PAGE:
The results of the Lyon Brace Management have been validated by numerous teams in Europe [9, 10]. However, the plaster cast process is quite involved for the patient and physician. Consequently, many teams looked for more convenient and expedient solutions without preliminary plaster cast reduction . The results are debatable .
The Lyon Braces have continued to improve with the progress of technology while adhering to fundamental biomechanical principles. For 20 years, it has been consistently applied and evaluated in several public and private centers in both France and Italy. The results remained the same during successive studies and the variations in time are linked to the screening and an initial angulation which was lower.
The curve reduction and improved spinal alignment achieved in the plaster cast facilitates a better moulding on a more symmetrical and balanced spine. Using his expertise and the x-ray in the plaster cast as a reference, the CPO fabricates and fits the patient with the brace. This reduction enables a night bracing, which is greatly appreciated by the child, when the curve is below 30° (Table 1).
The Lenke curve classification system was found to be most beneficial in helping the physician classify the curve, prescribe the most appropriate Lyon Brace and guide the CPO in constructing it.
The ideal patient population indicated for treatment with the Lyon Brace are adolescents at the age of pubertal growth. They are less susceptible to the corrective forces that can cause a chest wall deformity or tubular thorax in younger juvenile patients.
We do not use only the Lyon brace for AIS, but its adaptability to all types of curvatures is great.
To meet study inclusion criteria the initial angulation is always the one before the plaster cast, even if the patient was previously treated.
The application of a plaster cast at the beginning of the treatment may be a way to select the most motivated patients for whom compliance is the best. In the same way, many "drop-outs" are noted at the end of the treatment and only the motivated ones come to the check-up. These "drop-outs" are not part of the 1338 cases reported.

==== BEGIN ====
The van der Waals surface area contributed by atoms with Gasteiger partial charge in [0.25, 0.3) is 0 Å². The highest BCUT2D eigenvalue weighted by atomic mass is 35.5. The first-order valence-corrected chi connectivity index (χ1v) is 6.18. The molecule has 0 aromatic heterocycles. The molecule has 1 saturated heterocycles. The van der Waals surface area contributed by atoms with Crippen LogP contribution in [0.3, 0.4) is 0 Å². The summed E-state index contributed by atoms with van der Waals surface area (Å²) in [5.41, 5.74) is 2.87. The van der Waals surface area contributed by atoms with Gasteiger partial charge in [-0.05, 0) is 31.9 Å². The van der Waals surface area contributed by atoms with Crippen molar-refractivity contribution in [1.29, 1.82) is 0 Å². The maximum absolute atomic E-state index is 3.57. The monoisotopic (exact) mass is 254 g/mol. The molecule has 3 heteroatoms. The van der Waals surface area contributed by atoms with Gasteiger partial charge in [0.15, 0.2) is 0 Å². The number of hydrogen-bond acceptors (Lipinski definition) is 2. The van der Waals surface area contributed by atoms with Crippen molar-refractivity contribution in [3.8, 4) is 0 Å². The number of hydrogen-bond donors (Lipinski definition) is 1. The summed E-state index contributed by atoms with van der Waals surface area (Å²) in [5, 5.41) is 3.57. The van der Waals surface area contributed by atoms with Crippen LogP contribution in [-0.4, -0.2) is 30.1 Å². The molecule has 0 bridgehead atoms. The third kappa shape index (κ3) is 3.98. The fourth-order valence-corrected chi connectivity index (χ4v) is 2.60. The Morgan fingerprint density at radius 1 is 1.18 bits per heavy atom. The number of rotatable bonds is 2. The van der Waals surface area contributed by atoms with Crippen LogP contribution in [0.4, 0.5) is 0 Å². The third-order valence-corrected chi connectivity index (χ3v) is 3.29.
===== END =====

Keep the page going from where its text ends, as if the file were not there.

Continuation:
If a patient eventually undergoes surgery, he is included in the statistics as a bracing failure, and the pre-surgical curve angulation is used for statistical calculations.
The important Standard Deviation of the initial Cobb's angle of our series shows the great range of angular indication, from the weaker curve to the most important. The only variable is going to be the time of wearing the brace.
In evaluating post treatment outcomes, the best results were obtained for lumbar curvatures. The brace is short and well tolerated; unfortunately, these curves are often painful during adulthood and evolve towards rotary dislocation.
The double major curves respond well to the Lyon Brace, despite the short lever arm in the frontal plane.
Similarly, the thoraco lumbar curves respond well to the Lyon type III brace. The excellent lever arm effectively maintains the good correction achieved from the plaster cast. Nevertheless, it is this group that most often progresses towards surgery, even when the treatment is followed acutely. Therefore, strict brace wear is critical, despite the sometimes impressive initial corrections obtained in the plaster cast.
When examining the rotational changes effected by the brace, the rib hump is often better corrected than the angulation. It is frequently reduced by 33% at the thoracic level and more than 50% at the lumbar level. The aesthetic improvement is always better than the X ray appears.
The excellent global index of effectiveness of all the curves is 0.95, and it can be explained by the selection of the patients. The index is only 0.87 for the thoracic curves. The most relevant subjects to judge the effectiveness of the Lyon Brace is the Risser 0 group, of which the index of effectiveness for the most progressive scoliosis is 0.80.
But, if the mean curves of the Risser 0 group are compared with the mean curves of the general statistics, the two curves are almost the same, as if the Lyon Brace was stopping the scoliotic curves whatever the age of the child.
Even if the index of effectiveness seems to be better, it is very hard to compare the results of the Lyon Brace study with any of the other published brace studies. This is, in large part, due to the Lyon treatment protocol requiring plaster casting and physiotherapy. The effectiveness of therapy associated with bracing having been previously established in work by Négrini .
Additionally, adhering to the main treatment indication which is adolescents at pubertal growth, may also help explain the good results.